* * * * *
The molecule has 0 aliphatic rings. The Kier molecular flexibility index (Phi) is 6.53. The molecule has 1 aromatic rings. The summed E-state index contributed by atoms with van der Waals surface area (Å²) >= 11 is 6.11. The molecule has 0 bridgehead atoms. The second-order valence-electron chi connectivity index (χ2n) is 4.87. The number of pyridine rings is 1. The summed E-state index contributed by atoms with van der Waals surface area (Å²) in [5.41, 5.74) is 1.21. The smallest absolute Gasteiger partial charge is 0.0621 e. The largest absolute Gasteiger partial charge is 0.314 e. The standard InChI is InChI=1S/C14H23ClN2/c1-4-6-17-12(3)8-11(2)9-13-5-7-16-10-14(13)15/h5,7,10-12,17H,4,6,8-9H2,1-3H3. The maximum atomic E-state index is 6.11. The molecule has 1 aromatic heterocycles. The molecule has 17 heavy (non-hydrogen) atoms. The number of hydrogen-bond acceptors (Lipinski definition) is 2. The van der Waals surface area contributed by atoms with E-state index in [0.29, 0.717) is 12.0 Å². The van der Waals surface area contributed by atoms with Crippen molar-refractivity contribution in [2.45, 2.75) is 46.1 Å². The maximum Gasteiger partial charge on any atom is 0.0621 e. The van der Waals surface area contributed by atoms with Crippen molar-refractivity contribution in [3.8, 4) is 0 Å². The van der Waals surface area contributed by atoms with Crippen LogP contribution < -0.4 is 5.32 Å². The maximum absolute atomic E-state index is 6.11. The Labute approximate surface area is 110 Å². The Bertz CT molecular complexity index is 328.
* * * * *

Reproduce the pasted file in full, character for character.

The molecule has 0 aliphatic rings. The Kier molecular flexibility index (Phi) is 6.53. The molecule has 1 aromatic rings. The summed E-state index contributed by atoms with van der Waals surface area (Å²) >= 11 is 6.11. The molecule has 0 bridgehead atoms. The second-order valence-electron chi connectivity index (χ2n) is 4.87. The number of pyridine rings is 1. The summed E-state index contributed by atoms with van der Waals surface area (Å²) in [5.41, 5.74) is 1.21. The smallest absolute Gasteiger partial charge is 0.0621 e. The largest absolute Gasteiger partial charge is 0.314 e. The standard InChI is InChI=1S/C14H23ClN2/c1-4-6-17-12(3)8-11(2)9-13-5-7-16-10-14(13)15/h5,7,10-12,17H,4,6,8-9H2,1-3H3. The maximum atomic E-state index is 6.11. The molecule has 1 aromatic heterocycles. The molecule has 17 heavy (non-hydrogen) atoms. The number of hydrogen-bond acceptors (Lipinski definition) is 2. The van der Waals surface area contributed by atoms with E-state index in [0.29, 0.717) is 12.0 Å². The van der Waals surface area contributed by atoms with Crippen molar-refractivity contribution in [2.45, 2.75) is 46.1 Å². The maximum Gasteiger partial charge on any atom is 0.0621 e. The van der Waals surface area contributed by atoms with Crippen molar-refractivity contribution in [3.8, 4) is 0 Å². The van der Waals surface area contributed by atoms with Crippen LogP contribution < -0.4 is 5.32 Å². The maximum absolute atomic E-state index is 6.11. The Labute approximate surface area is 110 Å². The Bertz CT molecular complexity index is 328.